Healthy Schools PA, a program of Women for a Healthy Environment, was created to address environmental risk factors in the school environment and to provide solutions that result in a healthy setting, one in which children can thrive and learn, free from toxins. Some of these risk factors include cleaning supplies, mold, building renovations, bus idling, maintenance equipment, pesticides or radon.
To learn more about this program, visit the Healthy Schools PA website
Municipalities across the country are being impacted by the presence of lead in pipes. Children exposed to lead are at risk of severely impeded cognitive development and lifelong learning challenges.
PA School Code: Required Testing for Lead in Drinking Water
HERE TO HELP
Radon could be a serious threat to your school. The Radon in Schools Workgroup recommends the following policy solutions to radon exposure:
There is no federal regulation concerning mold remediation in schools and no state policy in PA. Sinus inflammation, nosebleeds, respiratory diseases and irritation of existing asthma symptoms and allergies can result from mold. Moisture and mold can enter schools and buildings through any structural weakness (like leaky pipes or windows). Even dead mold can cause reactions in some people, so mold must be removed, as well as killed.
Many chemical pesticides have been associated with health and environmental issues, including negative dermatological, gastrointestinal, neurological, carcinogenic, respiratory, reproductive and endocrine effects. Residues of pesticides can be found in a great variety of everyday foods and beverages, including cooked meals, water, wine, fruit juices, refreshments and animal feeds.
The health effects of pesticides depend on the type of pesticide. According to the Environmental Protection Agency, some, such as the organophosphates and carbamates, affect the nervous system. Others may irritate the skin or eyes. Some pesticides may be carcinogens. Others may affect the hormone or endocrine system in the body. The pesticide toxicity categories are determined by the effects caused if the pesticide is consumed, inhaled, or placed in contact with the skin.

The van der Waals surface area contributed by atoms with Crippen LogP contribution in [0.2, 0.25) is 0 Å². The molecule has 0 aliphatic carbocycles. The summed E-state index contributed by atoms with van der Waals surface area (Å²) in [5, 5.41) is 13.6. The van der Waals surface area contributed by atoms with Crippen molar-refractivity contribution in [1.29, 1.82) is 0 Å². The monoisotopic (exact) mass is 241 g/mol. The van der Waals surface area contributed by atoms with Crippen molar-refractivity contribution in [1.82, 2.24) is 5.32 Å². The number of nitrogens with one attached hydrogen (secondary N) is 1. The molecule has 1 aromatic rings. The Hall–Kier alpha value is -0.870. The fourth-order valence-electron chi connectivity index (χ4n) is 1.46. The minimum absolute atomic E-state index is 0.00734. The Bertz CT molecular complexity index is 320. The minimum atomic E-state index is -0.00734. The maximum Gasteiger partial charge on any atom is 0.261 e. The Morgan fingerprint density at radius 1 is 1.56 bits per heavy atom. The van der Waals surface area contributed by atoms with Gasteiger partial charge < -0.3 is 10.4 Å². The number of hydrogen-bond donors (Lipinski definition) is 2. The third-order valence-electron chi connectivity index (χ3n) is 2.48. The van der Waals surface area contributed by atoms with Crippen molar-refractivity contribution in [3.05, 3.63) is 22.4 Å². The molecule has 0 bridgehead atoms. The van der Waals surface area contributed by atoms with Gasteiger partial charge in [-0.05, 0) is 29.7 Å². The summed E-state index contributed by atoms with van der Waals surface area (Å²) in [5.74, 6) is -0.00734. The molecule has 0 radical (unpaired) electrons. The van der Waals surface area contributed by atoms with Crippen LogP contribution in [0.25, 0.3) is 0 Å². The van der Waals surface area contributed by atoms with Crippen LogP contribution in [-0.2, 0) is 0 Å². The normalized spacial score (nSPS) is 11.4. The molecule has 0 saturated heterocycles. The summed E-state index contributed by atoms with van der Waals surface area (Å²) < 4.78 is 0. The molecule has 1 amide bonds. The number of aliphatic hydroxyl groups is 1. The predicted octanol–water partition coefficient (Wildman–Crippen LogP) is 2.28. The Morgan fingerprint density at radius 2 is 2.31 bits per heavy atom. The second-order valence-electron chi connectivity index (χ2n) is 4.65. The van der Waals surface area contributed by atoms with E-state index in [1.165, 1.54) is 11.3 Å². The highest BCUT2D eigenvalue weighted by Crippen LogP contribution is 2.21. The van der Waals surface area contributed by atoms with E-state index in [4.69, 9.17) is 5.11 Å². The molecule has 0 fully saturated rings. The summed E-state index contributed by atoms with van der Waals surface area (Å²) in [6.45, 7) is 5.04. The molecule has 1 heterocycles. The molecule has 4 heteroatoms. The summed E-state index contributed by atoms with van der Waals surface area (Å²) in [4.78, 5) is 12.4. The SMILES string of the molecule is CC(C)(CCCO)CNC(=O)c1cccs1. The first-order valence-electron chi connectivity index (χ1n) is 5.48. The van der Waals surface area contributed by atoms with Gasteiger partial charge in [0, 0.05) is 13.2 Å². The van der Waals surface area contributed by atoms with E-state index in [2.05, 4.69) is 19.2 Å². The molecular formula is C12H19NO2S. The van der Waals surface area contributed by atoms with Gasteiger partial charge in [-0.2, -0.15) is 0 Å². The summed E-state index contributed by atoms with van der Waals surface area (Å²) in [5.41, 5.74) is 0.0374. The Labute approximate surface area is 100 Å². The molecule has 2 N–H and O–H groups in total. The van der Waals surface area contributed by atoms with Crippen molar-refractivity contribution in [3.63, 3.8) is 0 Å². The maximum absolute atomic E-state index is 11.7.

Our vision is that every child can learn and develop in an environment that is safe, healthy and toxic-free. We empower communities, schools, and childcare centers to properly practice Integrated Pest Management (IPM), promote the use of safe, pesticide-free alternatives for managing pests and weeds and educate community members on the health and environmental impacts of pesticide exposure. Learn more about our vision and why you should take the Good Riddance RoundUp Pledge.
Asthma is a leading chronic illness among children and adolescents (1 in 10) in the United States and is one of the leading causes of school absenteeism. Air quality greatly impacts children’s education.
An estimated 50% of the nation’s schools have problems linked to poor indoor air quality. Indoor air quality can negatively affect children’s ability to consistently attend school and learn.
A recent United States Government Accountability Office report found the average age of our public school buildings is 40 years old. Whether a school district is renovating a school, building a new facility or maintaining existing buildings, many environmental factors contribute to poor air quality and negative health impacts.
Whether a school district is renovating a school, building a new facility or maintaining existing buildings, parking lots, playgrounds and fields, many environmental factors contribute to poor air quality and negative health impacts.